While Repp easily conveys his enthusiasm for Loudoun County, to him, Virginia is shiny and new and ripe for discovery for those outside our borders.
“Virginians historically have been self-deprecating. I don’t know [if] mentally we’ve prepared ourselves to be a world [food] city,” says Evans-Hylton. While the food writer has been here much longer than Repp (his ancestors came to Colonial Virginia in the 1600s, and after growing up in Georgia, he moved here in 1990.) and thinks, without hesitation, Virginia has its own cuisine, we’ve yet to make it identifiable enough to be rattled off with the country’s other obvious cuisines: the Cajun and Creole cooking in Louisiana, Tex-Mex and Southern, and though Virginia is technically in the South, NoVA restaurants do not autopilot into Southern cooking. When a Southern restaurant opens here, it is noted as such. It is not the default style.
Virginia food does exist under the larger umbrella of Southern food. Richmond was the heart of the Confederacy; Virginia is inherently Southern.
For Evans-Hylton, he assigns specific ingredients to Virginia cuisine. He calls them culinary calling cards: peanuts, Virginia country ham, apples, strawberries, (white hamon) sweet potatoes, corn, tomatoes and fresh catch: rockfish, flounder, sturgeon, oysters, blue crab.
Ingredients do not make a cuisine. And that’s the rub. Just because something can grow here does not make it part of the locale’s cuisine. There must be more. It is a combination of ingredients, a set of methods or techniques, culture and at least one signature dish.
Thinking back to the beginning of Virginia, the mode was survival. Eat or die. So the settlers preserved. The Spanish already released hogs to the new land, and, adapting European techniques to a new climate, settlers cured, salted and hung ham. Though because of higher humidity levels in Virginia, much more salt was needed, explains Cathal Armstrong, the chef and owner of Restaurant Eve.
“I don’t know of a cuisine that is specific to Virginia,” says the Irish-born Armstrong. “Virginia was unfortunate that it was populated by the Brits that didn’t have much taste.”
With a garden in the back of his Alexandria restaurant, Armstrong follows a more calendar-driven approach to his menu. “We follow the Virginia growth season. That is our closest alliance,” he says of producing Virginia cuisine.
He thinks of Virginia’s food in terms of its past: “What comes to mind are poor settlers that couldn’t figure it out and suffered immeasurably.” Those coming here to the new world had to learn how to sustain through the winter, and that is a strong part of the legacy. “An important thing that probably comes out of Virginia more than other areas of the world … the importance of canning and preserving. If you’re not pickling, preserving, canning, you’re not surviving.”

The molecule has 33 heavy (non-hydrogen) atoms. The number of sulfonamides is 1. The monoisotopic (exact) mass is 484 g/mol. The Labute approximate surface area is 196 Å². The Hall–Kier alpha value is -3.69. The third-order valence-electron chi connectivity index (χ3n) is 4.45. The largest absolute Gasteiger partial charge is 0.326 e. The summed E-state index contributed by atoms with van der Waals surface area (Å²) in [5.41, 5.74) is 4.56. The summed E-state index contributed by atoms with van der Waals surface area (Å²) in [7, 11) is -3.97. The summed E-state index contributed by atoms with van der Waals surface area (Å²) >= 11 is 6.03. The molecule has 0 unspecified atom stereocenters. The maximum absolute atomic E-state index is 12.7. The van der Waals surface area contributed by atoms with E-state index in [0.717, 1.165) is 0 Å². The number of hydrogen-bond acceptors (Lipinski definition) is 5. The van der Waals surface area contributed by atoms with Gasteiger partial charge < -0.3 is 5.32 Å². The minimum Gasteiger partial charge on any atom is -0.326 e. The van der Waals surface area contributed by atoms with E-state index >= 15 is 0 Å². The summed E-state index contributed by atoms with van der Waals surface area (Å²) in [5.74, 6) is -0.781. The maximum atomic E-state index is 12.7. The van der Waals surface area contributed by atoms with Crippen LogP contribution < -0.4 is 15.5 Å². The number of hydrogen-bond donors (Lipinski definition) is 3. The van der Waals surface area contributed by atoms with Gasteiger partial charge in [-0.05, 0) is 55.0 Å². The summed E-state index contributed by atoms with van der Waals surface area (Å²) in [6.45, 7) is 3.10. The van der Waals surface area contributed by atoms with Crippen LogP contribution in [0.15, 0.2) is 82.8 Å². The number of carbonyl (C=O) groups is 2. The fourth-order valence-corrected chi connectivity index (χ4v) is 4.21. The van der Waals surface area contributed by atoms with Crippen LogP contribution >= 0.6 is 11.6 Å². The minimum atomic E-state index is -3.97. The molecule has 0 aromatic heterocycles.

Crucial to an existence before refrigeration, sustenance-motivated food cannot define Virginia’s food identity today. Asks Armstrong, “Is that what we want to be excited about—pickled green beans?”
But that is exactly what you’ll get at Coton and Rye. In a glass canning jar there are pickled carrots, zucchini, mushrooms, radishes and green beans. Housemade beef jerky is among the last-forever foods on the menu too.
There is another way to look at foods from that period: What will stay fresh?
Field & Main partly builds its menu around thinking about what was served on that property when it was a restaurant 200 years ago. “If you put yourself in the context when our building was built and what you had to work with that was in a perishable distance away, that’s an inspiration point,” says owner Neal Wavra.
Ingredients include reemerging grains like sorghum and farro, creamed corn bread pudding with Southern flair, field peas, greens braised with hocks, biscuits with bacon butter and mac and cheese, plus a quintessential Virginia creature, roasted oysters topped with the Australian native finger lime as well as vinegar from local purveyor Lindera Farms.
To what this adds up to is still to be determined.
“I don’t know if there is a Virgina cuisine,” says Wavra. He shares that same view of many people interviewed for this story, though he does point to Virginia developing great chefs as a road toward carving out a culinary character.
For his restaurant, “We are seeking to define what a farm-to-town restaurant means. We want people who come here to eat from here.”
He credits Tarver King, the chef, farmer and forager at The Restaurant at Patowmack Farm, for doing that well. King, Wavra says, “works hard to translate this place into a taste.”
Maybe you can’t see it, or define it. Maybe it’s more of a feeling. Maybe you have to taste Virginia cuisine to know it.
“It’s just a matter of time … and I think we’re very close,” says Evans-Hylton. He ticks off the chefs with awards, the wine scene, the growing beer and distillery industry. And gives the state credit, too. “The way Virginia ate is the way all Americans eventually ate.”
But the days of Jamestown are very far away. What was learned infused into what we do now, but it also dissipated. It’s hard to connect the dots from what we ate then to the varied ways we eat now, and this doesn’t even touch the impact the many waves of immigrants from across the globe, Asia specifically, changed how we do dinner.
Does a Virginia cuisine exist? “It’s kinda of like believing in Santa Claus,” says Evans-Hylton. “You have to believe.”